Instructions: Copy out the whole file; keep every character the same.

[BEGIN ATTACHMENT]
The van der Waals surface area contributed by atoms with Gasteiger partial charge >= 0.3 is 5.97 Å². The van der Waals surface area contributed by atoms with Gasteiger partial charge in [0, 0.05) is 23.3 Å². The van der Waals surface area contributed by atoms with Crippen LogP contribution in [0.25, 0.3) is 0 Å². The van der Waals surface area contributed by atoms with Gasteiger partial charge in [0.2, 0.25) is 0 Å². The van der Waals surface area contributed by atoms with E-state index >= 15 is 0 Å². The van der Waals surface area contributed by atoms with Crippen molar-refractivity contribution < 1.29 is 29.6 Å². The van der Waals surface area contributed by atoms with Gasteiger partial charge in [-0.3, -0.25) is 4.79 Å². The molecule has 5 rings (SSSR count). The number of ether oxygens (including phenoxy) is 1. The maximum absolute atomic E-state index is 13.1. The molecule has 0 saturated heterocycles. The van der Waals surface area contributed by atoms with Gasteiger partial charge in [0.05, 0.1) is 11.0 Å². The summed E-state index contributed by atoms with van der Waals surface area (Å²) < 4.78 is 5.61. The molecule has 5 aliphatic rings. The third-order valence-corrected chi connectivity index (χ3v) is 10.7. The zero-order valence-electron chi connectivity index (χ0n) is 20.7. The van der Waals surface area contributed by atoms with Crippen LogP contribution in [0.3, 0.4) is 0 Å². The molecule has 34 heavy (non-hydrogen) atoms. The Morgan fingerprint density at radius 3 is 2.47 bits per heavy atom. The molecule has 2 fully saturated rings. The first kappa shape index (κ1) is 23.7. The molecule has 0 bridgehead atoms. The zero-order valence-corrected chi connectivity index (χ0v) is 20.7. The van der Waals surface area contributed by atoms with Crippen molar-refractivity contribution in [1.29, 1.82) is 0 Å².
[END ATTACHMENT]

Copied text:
The van der Waals surface area contributed by atoms with Gasteiger partial charge >= 0.3 is 5.97 Å². The van der Waals surface area contributed by atoms with Gasteiger partial charge in [0, 0.05) is 23.3 Å². The van der Waals surface area contributed by atoms with Crippen LogP contribution in [0.25, 0.3) is 0 Å². The van der Waals surface area contributed by atoms with Gasteiger partial charge in [0.2, 0.25) is 0 Å². The van der Waals surface area contributed by atoms with E-state index >= 15 is 0 Å². The van der Waals surface area contributed by atoms with Crippen molar-refractivity contribution < 1.29 is 29.6 Å². The van der Waals surface area contributed by atoms with Gasteiger partial charge in [-0.3, -0.25) is 4.79 Å². The molecule has 5 rings (SSSR count). The number of ether oxygens (including phenoxy) is 1. The maximum absolute atomic E-state index is 13.1. The molecule has 0 saturated heterocycles. The van der Waals surface area contributed by atoms with Gasteiger partial charge in [0.05, 0.1) is 11.0 Å². The summed E-state index contributed by atoms with van der Waals surface area (Å²) < 4.78 is 5.61. The molecule has 5 aliphatic rings. The third-order valence-corrected chi connectivity index (χ3v) is 10.7. The zero-order valence-electron chi connectivity index (χ0n) is 20.7. The van der Waals surface area contributed by atoms with Crippen LogP contribution in [0.3, 0.4) is 0 Å². The molecule has 34 heavy (non-hydrogen) atoms. The Morgan fingerprint density at radius 3 is 2.47 bits per heavy atom. The molecule has 2 fully saturated rings. The first kappa shape index (κ1) is 23.7. The molecule has 0 bridgehead atoms. The zero-order valence-corrected chi connectivity index (χ0v) is 20.7. The van der Waals surface area contributed by atoms with Crippen molar-refractivity contribution in [1.29, 1.82) is 0 Å².